There are a number of reasons why so many people have joined the market in the last two years. The convenience, comfort and quiet of flying should be what new owners and passengers should be able to focus on, not unmanageable running costs. Without more financial clarity from our industry, owners can easily find spend management a huge challenge. They might be wasting large sums of money and not even know. That’s unacceptable. 

Transparency leads to loyalty. Owners must be able to trust their management companies and understand their bills. When nothing is hidden, owners grow in confidence, secure in the knowledge their managers are visibly working hard to source and deliver the best deals on the market. Owning an aircraft should be a luxury and an advantage, not a source of stress. By eliminating processing lags and engaging in data-driven financial management, we can ensure it never has to be. 

That is why the key to maintaining the growth of business aviation and removing barriers to entry lies in empowering the market, from new owners to seasoned operators, with innovative tools and investing in their development.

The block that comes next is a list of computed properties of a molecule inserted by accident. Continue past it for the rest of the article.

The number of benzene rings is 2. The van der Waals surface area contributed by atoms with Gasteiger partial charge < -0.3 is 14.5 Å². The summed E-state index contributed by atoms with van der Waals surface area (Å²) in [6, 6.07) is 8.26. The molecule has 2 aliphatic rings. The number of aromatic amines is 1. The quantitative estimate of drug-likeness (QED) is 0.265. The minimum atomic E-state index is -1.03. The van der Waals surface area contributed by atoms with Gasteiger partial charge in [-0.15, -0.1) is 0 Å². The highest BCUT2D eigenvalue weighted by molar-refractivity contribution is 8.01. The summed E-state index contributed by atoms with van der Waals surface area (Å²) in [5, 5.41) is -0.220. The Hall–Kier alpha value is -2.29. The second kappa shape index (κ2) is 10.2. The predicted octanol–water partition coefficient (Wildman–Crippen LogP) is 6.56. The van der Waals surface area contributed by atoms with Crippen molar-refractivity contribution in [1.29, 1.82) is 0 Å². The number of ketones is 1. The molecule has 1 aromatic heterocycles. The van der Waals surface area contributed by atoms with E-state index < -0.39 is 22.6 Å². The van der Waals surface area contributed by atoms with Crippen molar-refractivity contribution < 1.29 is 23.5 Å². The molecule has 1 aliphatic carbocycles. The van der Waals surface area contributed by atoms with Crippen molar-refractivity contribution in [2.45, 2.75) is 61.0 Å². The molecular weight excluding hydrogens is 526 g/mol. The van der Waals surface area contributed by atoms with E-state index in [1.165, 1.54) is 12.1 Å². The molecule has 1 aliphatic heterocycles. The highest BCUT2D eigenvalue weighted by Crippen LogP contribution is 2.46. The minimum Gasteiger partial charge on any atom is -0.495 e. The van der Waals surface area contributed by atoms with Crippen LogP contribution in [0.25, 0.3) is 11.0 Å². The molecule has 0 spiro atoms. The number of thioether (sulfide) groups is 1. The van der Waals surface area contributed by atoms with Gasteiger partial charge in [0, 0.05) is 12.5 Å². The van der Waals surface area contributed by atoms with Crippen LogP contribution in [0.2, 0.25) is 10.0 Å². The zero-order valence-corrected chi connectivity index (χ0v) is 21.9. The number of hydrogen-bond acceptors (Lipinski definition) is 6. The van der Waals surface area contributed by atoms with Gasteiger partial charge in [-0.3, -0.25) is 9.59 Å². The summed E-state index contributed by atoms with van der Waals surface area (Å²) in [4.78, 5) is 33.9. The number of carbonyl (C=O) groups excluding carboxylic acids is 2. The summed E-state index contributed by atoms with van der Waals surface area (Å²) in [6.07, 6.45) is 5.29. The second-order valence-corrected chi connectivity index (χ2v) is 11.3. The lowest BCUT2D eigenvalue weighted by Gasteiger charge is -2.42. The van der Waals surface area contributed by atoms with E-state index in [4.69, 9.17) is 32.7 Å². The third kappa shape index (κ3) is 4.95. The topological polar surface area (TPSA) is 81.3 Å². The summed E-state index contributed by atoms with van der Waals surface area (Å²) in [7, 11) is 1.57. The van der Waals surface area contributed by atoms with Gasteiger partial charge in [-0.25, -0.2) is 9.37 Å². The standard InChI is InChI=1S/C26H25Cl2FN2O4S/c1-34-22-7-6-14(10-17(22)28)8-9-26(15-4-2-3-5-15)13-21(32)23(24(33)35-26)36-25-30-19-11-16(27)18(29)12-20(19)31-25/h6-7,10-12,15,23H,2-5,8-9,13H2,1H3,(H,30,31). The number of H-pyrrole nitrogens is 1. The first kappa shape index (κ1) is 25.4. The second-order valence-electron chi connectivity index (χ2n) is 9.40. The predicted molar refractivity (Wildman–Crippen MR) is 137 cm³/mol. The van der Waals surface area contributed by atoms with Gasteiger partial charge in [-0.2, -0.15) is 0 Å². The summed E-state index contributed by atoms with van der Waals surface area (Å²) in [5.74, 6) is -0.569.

About Christopher Marich

Christopher Marich is an entrepreneur and co-founder and global strategy director of MySky.

After graduating from the Ecole Hoteliere de Lausanne with a degree in hospitality management and working in the aviation industry for several years, he set up his own aviation business, focused on charter capacity commercialization. In 2015, together with his friend Kiril Kim, Marich noticed that management companies, consultants, and jet owners were struggling to manage their finances, provide transparent documentation, and maintain jet profits. So, they launched MySky and set out on a mission to bring standardization and transparency to the private aviation industry. Since then, it has grown into a globally recognized industry player with operations around the world and key strategic alliances with major aviation companies. It continues to offer a suite of innovative solutions and tools to further establish itself as the industry’s most powerful spend management platform.

www.gawdo.com